Friday, June 26, 2020

How My Teachers Adjusted During Unstable Times in the 80s

The last few months have been really busy for me. I feel five years worth of work was crammed in just 3 months and I'm so grateful for all the help we've been getting across other teams, the partners, the communities, teachers and parents. Thank you so much and we can only all get through this together.

Moving forward from the lockdown we've all been through, the reality is we all need to find and adjust to a new normal. No one knows when this pandemic will end and I read that it will take at least a year for a vaccine to be made. The virus will not adjust for us, we will need to adjust how we do everything and one common question across the world is -- how do we continue to teach our children?

Last week I interviewed some of my friends who are public school teachers. I asked them how they are adjusting to the new normal. They shared with me the adjustments they are doing with the curriculum and the creative ways they are doing to continue teaching. They said that teaching cannot be done purely online. Some form of connectivity is still needed so that the students can get their homework (through Google Classroom) and instructions from teachers. It's only when they do assessments that they'd need to meet the student directly online.

I asked myself in the past week if there's a similar situation I've been on where my teachers had to adjust how they teach drastically. I realized that time when the Philippines was politically unstable. I was in fourth grade when the EDSA Revolution happened and years following that were many coup d'etats and then years of blackouts until I was in college. You can say the education I got was not perfect and our generation probably missed a lot of the curriculum that was set out for us.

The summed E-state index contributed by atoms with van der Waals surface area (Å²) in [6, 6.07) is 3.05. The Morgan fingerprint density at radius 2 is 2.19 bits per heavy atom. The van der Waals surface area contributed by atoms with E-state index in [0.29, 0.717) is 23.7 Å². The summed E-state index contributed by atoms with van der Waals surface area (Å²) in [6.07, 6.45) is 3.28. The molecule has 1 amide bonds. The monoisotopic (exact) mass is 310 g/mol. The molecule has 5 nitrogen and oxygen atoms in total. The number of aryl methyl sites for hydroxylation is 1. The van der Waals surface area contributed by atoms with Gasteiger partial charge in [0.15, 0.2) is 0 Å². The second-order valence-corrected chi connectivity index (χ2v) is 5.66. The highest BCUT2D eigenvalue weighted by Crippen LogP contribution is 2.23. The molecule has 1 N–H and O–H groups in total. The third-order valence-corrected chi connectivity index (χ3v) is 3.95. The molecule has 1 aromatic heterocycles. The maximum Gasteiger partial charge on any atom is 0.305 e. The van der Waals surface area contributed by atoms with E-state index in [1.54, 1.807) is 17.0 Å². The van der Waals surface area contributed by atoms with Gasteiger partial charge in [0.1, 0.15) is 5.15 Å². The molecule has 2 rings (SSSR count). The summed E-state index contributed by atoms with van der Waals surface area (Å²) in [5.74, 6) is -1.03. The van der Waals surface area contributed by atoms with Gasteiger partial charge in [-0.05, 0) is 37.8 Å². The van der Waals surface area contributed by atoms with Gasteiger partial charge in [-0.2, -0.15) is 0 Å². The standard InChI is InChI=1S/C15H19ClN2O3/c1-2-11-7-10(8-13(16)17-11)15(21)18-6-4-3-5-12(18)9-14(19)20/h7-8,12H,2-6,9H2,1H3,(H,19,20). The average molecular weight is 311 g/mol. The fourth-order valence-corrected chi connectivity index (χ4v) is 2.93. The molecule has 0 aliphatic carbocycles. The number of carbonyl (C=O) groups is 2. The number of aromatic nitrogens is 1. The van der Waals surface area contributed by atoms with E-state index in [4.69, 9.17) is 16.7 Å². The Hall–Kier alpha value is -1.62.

Super cute Miggy teaching counting by 5.

The months leading to the EDSA Revolution meant classes were suspended often. My teachers adjusted how they taught us and mind you back then we only engaged with them face to face. They would pile us with homework whenever we had class. One of the homework was collecting newspaper clippings and writing a reaction to it. I remember that time because I failed the Philippine map quiz since my parents didn't allow me to go to school for awhile. I never felt that my learning was incomplete.

My parents were very conservative about my safety and that meant missing more days when the coup d'etats happened. I remember it very well because one happened on my birthday. And the same way my teachers adjusted to the situation. When the blackouts rolled in I remember typing homework on my Mom's Olympus typewriter by candlelight. Not having everything was not a deterrent to my learning.

So not having everything is not a deterrent to continued learning. The tools available for us now is actually a better means for teachers to engage with their students. The teachers can design their lessons, put the resources (on Google Classroom -- learn here) and have the students get it when they go online (how do you think millions of kids play Mobile Legends?). Teachers nowadays have the means to reach their students easily, unlike when I was a kid back in the 80s when I only saw my teacher inside the classroom.

Want to learn more? Check out my post on online learning and working remotely. And check out what the Malaysia Ministry of Education has done to provide tools for teachers and students.

#CB//81 #WFH61 #StuckAtHomeDay/111 #StayHome #BeKind  

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